Obama’s nightmare economic re-election scenario unfolding?
posted at 10:05 am on August 19, 2011 by Ed Morrissey
In order to win re-election, Barack Obama really needs an economic renaissance. As James Pethokoukis reports for Reuters, it’s looking increasingly clear that he’s not going to get it. The big analysts are now banking on almost zero growth and even higher unemployment than we have now for next year’s presidential election:
The White House’s worst-case scenario for the economy on Election Day next year has become Wall Street’s baseline scenario. After looking at a string of weak economic reports and Europe’s growing fear of debt meltdown and contagion, JPMorgan – led by Obama pal Jamie Dimon – has just come out with a politically poisonous forecast.
The megabank now thinks the economy won’t grow much faster over the next 12 months than it did during the first half of this year — and that’s assuming Europe doesn’t go all pear shaped. It sees GDP growth at just 1.5 percent this year, 1.3 percent next year with unemployment at … 9.5 percent heading into the final days of the election season. “The risks of recession are clearly elevated,” the bank said. Here’s its reasoning:
Consumer sentiment has tumbled and household wealth has deteriorated. Survey measures of capital spending intentions have moved lower and the housing market shows little sign of lifting. Small businesses, retailers, builders and manufacturers all report a weaker business environment. Global growth has disappointed and foreign growth forecasts have been taken lower. In response we are lowering our projection for growth, particularly in the quarters around the turn of the year.
Team Obama had better permanently shelve any plans of running a “Morning in America”campaign. In fact, if a) the economic forecasts of Morgan Stanley, JPMorgan and Goldman Sachs are accurate, and b) voters behave as they usually do during bad economic times, then c) Barack Obama will be a one-term president. No president in the modern era has been reelected with the unemployment rate higher than 7.4 percent, much less two percentage points higher.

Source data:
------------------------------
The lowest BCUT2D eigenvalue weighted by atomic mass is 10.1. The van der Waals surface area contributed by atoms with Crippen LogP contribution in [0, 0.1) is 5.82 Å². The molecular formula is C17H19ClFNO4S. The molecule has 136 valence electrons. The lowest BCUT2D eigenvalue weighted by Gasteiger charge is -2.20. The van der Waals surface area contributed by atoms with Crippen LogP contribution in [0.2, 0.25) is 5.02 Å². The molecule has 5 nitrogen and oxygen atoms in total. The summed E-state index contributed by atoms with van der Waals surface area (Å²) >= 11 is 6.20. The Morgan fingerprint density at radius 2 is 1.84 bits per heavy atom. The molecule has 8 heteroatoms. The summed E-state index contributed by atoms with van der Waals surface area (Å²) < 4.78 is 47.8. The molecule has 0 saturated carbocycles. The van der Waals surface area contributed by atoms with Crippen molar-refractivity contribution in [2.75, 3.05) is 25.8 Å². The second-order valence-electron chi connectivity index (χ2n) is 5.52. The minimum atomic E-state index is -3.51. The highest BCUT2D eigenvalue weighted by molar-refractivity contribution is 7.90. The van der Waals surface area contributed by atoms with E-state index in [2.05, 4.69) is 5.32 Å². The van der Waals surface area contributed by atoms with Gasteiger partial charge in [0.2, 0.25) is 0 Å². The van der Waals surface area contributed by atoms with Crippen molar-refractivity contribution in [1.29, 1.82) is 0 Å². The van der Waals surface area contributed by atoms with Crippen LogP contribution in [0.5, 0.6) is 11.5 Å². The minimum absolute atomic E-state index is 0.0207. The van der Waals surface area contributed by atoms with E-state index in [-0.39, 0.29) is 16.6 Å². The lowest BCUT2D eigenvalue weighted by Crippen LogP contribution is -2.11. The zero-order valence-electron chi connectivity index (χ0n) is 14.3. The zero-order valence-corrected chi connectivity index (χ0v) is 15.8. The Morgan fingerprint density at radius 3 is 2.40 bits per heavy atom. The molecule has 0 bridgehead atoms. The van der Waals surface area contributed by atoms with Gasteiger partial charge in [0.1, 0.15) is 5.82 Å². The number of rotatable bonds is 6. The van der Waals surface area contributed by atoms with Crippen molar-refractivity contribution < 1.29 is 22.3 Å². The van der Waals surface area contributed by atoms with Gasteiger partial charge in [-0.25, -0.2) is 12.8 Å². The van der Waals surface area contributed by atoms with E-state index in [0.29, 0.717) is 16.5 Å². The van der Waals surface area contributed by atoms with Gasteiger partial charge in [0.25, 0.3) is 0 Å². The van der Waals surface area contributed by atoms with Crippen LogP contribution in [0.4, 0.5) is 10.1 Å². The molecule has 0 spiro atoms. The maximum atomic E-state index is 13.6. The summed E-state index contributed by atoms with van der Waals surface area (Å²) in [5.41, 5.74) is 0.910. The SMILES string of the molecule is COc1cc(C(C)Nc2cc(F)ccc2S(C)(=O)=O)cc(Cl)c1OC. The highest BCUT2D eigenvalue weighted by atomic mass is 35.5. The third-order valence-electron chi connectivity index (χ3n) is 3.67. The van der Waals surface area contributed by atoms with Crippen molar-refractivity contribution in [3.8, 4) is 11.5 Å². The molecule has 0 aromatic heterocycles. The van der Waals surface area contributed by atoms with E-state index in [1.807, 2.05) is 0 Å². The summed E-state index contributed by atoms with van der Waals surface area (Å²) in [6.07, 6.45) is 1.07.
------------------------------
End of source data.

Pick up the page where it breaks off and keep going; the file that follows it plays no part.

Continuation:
It’s worth noting that we’d have to actually improve to get to 1.5% GDP growth in 2011. The advance Q2 number was 1.3%, and the Q1 figure got downgraded to 0.4%. So far, there have been no indications of improvement by the middle of Q3, and the Philly Fed economic index drop suggests a weaker GDP number for this quarter. If we stay in the mid-1% range for an extended period of time, we will start losing net jobs again, which will feed into the pressure on Obama.
Basically, we’re looking at a replay of 1980’s election, and perhaps even the 1976 election as well, although that had a lot of other baggage than just economic malaise, such as Gerald Ford’s pardon of Richard Nixon and general anger at Republicans for Watergate. George H. W. Bush lost his re-election bid after the economy tipped over into a mild recession in 1990-1 and had already begun recovering by 1992; Clinton ran on the economy and managed to win it in a three-way race. These kind of economic numbers suggest a landslide defeat for Obama. Even if they turn out to be a little on the pessimistic side, Obama won’t get much support for, say, 2.2% growth and 8.7% unemployment by next summer.
Can Obama make the election next year about anything else but the economy? The only issue that voters care about at even close to the same level is the federal budget deficit and the debt, where Obama wants to raise taxes and leave the drivers of debt and deficits – entitlement programs – largely alone. Unless Obama manages to score a big victory on national security, this next election is looking pretty grim. And Obama can ask Bush 41 about how much a big victory over Saddam Hussein in 1991 helped him in the 1992 election.